In the Observer on Sept. 26, 2007: Hillary, Mahmoud, Willie

Jason Horowitz reports on Hillary Clinton’s advertising advantage over her Democratic rivals. From his article:

So while Barack Obama has spent nearly $3 million introducing himself to primary voters and Bill Richardson has spent more than $2 million, Mrs. Clinton has been able to go directly to Phase Two. When she finally rolled out her long awaited health care plan last week, for example, it was followed immediately by a 30-second ad boosting her plan.

Horowitz also previews Obama’s rally in Washington Square Park, where the Illinois Senator will talk about how his time in New York informed his thinking about the world.

Steve Kornacki wonders about all those obstacles that supposedly awaited Hillary Clinton on the campaign trail.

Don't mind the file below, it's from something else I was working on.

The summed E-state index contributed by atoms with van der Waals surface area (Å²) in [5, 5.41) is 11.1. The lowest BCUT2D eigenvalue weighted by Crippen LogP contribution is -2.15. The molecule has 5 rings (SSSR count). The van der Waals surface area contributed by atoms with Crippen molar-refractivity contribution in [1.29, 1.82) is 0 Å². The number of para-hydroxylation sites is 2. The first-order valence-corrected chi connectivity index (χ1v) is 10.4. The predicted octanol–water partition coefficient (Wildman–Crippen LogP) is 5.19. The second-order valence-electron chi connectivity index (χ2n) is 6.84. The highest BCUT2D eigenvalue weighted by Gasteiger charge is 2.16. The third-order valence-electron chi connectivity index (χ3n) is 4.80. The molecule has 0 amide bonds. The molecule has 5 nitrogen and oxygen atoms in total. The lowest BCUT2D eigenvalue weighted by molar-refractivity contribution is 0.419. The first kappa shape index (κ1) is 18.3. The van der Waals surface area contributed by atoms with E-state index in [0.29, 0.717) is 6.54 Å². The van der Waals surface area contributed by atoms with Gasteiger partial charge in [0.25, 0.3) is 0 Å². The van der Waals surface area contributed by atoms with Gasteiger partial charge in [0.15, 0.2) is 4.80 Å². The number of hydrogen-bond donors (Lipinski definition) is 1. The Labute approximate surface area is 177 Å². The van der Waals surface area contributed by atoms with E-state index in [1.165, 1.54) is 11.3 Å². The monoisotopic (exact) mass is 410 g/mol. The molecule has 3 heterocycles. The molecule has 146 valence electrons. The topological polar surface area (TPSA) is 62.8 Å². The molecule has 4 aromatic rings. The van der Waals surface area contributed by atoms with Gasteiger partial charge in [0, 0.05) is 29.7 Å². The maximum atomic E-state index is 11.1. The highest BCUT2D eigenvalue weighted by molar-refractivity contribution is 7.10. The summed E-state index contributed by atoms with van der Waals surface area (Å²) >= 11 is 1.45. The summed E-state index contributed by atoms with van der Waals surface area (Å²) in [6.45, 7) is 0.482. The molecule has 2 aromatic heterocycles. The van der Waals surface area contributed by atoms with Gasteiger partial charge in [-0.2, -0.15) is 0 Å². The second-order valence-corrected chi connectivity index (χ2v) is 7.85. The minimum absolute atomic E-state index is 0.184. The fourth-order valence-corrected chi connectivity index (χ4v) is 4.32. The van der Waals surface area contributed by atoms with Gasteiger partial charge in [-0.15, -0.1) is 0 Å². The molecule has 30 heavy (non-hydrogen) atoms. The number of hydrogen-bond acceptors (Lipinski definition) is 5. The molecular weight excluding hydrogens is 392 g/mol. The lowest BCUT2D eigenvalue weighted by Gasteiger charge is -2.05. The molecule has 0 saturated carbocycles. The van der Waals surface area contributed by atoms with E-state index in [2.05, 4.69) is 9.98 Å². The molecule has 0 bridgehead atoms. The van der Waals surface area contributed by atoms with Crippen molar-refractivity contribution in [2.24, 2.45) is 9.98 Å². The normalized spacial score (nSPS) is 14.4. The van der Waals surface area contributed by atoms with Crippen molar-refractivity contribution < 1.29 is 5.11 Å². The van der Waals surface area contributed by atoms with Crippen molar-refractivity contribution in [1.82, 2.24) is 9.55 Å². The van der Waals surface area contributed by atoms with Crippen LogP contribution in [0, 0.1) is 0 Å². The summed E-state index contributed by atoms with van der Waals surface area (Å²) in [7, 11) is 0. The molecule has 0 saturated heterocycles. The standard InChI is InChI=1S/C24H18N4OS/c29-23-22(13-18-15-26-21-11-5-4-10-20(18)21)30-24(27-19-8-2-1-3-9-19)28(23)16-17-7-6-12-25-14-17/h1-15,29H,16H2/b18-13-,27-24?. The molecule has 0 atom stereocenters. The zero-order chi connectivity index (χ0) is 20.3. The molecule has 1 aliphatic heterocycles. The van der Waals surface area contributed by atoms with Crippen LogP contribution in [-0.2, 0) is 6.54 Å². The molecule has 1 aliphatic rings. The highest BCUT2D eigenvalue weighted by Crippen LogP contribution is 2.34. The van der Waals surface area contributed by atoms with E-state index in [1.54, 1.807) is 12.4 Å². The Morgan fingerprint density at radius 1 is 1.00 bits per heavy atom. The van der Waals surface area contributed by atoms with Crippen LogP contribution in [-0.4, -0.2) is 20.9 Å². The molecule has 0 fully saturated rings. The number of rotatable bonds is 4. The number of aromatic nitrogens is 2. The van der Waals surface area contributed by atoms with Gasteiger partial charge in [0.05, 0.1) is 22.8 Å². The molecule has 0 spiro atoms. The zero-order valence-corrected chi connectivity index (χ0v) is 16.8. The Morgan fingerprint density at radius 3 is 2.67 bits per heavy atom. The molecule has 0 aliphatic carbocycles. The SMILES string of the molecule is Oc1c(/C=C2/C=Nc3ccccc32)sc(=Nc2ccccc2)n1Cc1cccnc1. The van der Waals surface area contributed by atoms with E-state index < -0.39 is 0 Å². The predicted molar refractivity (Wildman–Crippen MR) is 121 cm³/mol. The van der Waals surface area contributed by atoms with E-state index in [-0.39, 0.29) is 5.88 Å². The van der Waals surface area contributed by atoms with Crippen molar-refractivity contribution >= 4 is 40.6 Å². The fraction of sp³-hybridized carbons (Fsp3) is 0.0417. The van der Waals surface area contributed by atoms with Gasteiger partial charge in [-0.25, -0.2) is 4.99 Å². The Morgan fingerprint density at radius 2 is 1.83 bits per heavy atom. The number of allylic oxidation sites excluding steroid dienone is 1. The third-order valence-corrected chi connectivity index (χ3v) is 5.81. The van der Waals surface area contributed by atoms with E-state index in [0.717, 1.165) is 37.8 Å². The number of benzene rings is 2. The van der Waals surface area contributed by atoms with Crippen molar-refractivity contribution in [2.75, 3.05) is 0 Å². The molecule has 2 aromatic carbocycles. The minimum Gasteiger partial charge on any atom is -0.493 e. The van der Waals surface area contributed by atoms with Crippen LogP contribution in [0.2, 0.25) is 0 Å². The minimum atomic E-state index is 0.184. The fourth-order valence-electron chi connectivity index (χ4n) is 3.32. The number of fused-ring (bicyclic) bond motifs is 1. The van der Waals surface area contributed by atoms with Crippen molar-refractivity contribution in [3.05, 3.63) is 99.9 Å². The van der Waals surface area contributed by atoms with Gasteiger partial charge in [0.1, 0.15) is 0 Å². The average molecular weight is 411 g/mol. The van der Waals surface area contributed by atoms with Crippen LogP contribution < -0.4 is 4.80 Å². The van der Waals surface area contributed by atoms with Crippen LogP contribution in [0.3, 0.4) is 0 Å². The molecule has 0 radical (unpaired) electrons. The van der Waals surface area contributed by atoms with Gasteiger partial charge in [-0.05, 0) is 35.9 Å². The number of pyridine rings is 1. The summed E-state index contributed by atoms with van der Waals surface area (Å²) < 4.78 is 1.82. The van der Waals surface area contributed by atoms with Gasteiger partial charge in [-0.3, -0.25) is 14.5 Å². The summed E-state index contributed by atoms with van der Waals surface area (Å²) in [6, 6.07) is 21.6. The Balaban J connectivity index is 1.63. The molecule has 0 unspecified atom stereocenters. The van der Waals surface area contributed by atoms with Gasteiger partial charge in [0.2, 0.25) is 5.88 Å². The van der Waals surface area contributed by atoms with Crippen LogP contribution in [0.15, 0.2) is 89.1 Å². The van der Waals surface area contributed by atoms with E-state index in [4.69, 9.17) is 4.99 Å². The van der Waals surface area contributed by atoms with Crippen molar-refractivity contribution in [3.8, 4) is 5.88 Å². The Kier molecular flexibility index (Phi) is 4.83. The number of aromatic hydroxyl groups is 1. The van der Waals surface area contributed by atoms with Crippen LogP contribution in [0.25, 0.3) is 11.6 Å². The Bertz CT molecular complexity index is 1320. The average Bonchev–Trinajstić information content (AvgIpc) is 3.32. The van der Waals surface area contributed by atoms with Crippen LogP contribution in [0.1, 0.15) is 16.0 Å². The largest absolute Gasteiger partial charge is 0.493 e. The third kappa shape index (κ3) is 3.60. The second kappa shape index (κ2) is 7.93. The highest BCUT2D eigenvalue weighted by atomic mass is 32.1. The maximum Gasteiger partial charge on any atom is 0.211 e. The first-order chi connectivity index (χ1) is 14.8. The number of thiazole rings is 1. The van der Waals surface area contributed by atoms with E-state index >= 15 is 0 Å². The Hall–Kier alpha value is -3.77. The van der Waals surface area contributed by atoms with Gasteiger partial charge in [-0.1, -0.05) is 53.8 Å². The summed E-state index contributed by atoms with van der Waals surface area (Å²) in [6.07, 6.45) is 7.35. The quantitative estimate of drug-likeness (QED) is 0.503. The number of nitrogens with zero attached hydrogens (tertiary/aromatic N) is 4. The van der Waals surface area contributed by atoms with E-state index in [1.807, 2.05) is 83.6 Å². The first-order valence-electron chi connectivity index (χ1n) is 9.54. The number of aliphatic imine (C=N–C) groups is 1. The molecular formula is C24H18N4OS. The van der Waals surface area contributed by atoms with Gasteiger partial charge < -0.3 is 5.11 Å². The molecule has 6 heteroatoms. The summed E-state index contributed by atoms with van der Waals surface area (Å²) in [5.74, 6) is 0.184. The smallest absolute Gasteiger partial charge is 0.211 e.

Joe Conason thinks “direct engagement, even to the point of entertainment,” is a more effective way of dealing with Iran’s real leaders than wars and secret arms deals.

Hooman Majd writes that the attention Mahmoud Ahmadinejad got in New York will only boost his standing at home, where he’s not that popular.

Felix Gillette tries getting inside Dan Rather’s head to understand why he’s suing his former employer.

The Rupert Murdoch Era at the Wall Street Journal has already begun, reports Michael Calderone.

And John Koblin chats with Willie Randolph, who said that he enjoys the stress of managing the Mets. Good thing!